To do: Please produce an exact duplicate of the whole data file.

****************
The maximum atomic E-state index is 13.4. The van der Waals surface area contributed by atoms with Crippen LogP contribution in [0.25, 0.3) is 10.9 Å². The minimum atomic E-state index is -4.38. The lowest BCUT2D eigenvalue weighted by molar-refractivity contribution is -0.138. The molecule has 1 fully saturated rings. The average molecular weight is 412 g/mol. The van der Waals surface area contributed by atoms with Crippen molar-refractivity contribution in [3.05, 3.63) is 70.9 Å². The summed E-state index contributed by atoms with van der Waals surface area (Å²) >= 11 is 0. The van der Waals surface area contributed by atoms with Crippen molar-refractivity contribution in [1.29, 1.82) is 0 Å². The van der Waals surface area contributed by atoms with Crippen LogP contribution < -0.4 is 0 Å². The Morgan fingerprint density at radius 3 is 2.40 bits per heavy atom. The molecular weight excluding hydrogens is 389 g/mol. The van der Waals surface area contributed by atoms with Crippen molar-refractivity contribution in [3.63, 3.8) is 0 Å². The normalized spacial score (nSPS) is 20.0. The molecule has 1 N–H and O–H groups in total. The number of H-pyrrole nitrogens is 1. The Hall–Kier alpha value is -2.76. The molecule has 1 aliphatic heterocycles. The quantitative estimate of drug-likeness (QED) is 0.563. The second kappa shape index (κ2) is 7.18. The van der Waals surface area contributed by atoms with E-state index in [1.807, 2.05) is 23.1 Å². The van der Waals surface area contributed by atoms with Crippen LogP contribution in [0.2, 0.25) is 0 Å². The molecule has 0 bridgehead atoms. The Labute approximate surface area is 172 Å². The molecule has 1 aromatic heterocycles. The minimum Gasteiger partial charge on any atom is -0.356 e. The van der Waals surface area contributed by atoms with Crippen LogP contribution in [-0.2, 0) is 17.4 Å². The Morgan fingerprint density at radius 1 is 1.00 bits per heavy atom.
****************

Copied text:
The maximum atomic E-state index is 13.4. The van der Waals surface area contributed by atoms with Crippen LogP contribution in [0.25, 0.3) is 10.9 Å². The minimum atomic E-state index is -4.38. The lowest BCUT2D eigenvalue weighted by molar-refractivity contribution is -0.138. The molecule has 1 fully saturated rings. The average molecular weight is 412 g/mol. The van der Waals surface area contributed by atoms with Crippen molar-refractivity contribution in [3.05, 3.63) is 70.9 Å². The summed E-state index contributed by atoms with van der Waals surface area (Å²) >= 11 is 0. The van der Waals surface area contributed by atoms with Crippen molar-refractivity contribution in [1.29, 1.82) is 0 Å². The van der Waals surface area contributed by atoms with Crippen LogP contribution < -0.4 is 0 Å². The Morgan fingerprint density at radius 3 is 2.40 bits per heavy atom. The molecular weight excluding hydrogens is 389 g/mol. The van der Waals surface area contributed by atoms with Crippen molar-refractivity contribution in [3.63, 3.8) is 0 Å². The normalized spacial score (nSPS) is 20.0. The molecule has 1 N–H and O–H groups in total. The number of H-pyrrole nitrogens is 1. The Hall–Kier alpha value is -2.76. The molecule has 1 aliphatic heterocycles. The quantitative estimate of drug-likeness (QED) is 0.563. The second kappa shape index (κ2) is 7.18. The van der Waals surface area contributed by atoms with E-state index in [1.807, 2.05) is 23.1 Å². The van der Waals surface area contributed by atoms with Crippen LogP contribution in [0.2, 0.25) is 0 Å². The molecule has 0 bridgehead atoms. The Labute approximate surface area is 172 Å². The molecule has 1 aromatic heterocycles. The minimum Gasteiger partial charge on any atom is -0.356 e. The van der Waals surface area contributed by atoms with Crippen LogP contribution in [-0.2, 0) is 17.4 Å². The Morgan fingerprint density at radius 1 is 1.00 bits per heavy atom.